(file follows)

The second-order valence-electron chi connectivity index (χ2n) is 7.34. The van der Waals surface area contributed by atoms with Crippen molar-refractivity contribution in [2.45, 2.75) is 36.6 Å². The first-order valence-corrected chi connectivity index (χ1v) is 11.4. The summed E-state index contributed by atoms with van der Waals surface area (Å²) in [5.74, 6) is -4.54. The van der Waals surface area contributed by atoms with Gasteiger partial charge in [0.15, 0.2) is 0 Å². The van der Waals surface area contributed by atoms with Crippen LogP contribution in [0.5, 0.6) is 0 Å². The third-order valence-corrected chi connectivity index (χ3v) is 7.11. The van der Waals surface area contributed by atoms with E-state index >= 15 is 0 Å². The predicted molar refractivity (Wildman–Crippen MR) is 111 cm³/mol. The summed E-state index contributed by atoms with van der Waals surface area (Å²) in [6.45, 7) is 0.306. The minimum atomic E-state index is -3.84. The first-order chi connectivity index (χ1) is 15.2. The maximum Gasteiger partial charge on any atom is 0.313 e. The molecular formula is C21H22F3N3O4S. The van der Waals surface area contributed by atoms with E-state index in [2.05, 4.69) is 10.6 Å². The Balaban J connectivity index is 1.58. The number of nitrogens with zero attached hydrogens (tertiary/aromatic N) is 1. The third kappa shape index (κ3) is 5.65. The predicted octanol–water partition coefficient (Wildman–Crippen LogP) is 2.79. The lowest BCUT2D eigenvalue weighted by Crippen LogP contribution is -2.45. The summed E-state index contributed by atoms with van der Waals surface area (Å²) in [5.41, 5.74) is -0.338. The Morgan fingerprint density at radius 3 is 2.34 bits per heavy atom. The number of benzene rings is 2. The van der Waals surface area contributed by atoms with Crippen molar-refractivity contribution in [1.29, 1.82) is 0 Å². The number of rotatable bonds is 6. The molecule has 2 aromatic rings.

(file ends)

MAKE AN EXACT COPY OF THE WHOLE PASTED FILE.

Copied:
The second-order valence-electron chi connectivity index (χ2n) is 7.34. The van der Waals surface area contributed by atoms with Crippen molar-refractivity contribution in [2.45, 2.75) is 36.6 Å². The first-order valence-corrected chi connectivity index (χ1v) is 11.4. The summed E-state index contributed by atoms with van der Waals surface area (Å²) in [5.74, 6) is -4.54. The van der Waals surface area contributed by atoms with Gasteiger partial charge in [0.15, 0.2) is 0 Å². The van der Waals surface area contributed by atoms with Crippen LogP contribution in [0.5, 0.6) is 0 Å². The third-order valence-corrected chi connectivity index (χ3v) is 7.11. The van der Waals surface area contributed by atoms with E-state index >= 15 is 0 Å². The predicted molar refractivity (Wildman–Crippen MR) is 111 cm³/mol. The summed E-state index contributed by atoms with van der Waals surface area (Å²) in [6.45, 7) is 0.306. The minimum atomic E-state index is -3.84. The first-order chi connectivity index (χ1) is 15.2. The maximum Gasteiger partial charge on any atom is 0.313 e. The molecular formula is C21H22F3N3O4S. The van der Waals surface area contributed by atoms with E-state index in [2.05, 4.69) is 10.6 Å². The Balaban J connectivity index is 1.58. The number of nitrogens with zero attached hydrogens (tertiary/aromatic N) is 1. The third kappa shape index (κ3) is 5.65. The predicted octanol–water partition coefficient (Wildman–Crippen LogP) is 2.79. The lowest BCUT2D eigenvalue weighted by Crippen LogP contribution is -2.45. The summed E-state index contributed by atoms with van der Waals surface area (Å²) in [5.41, 5.74) is -0.338. The Morgan fingerprint density at radius 3 is 2.34 bits per heavy atom. The number of benzene rings is 2. The van der Waals surface area contributed by atoms with Crippen molar-refractivity contribution in [1.29, 1.82) is 0 Å². The number of rotatable bonds is 6. The molecule has 2 aromatic rings.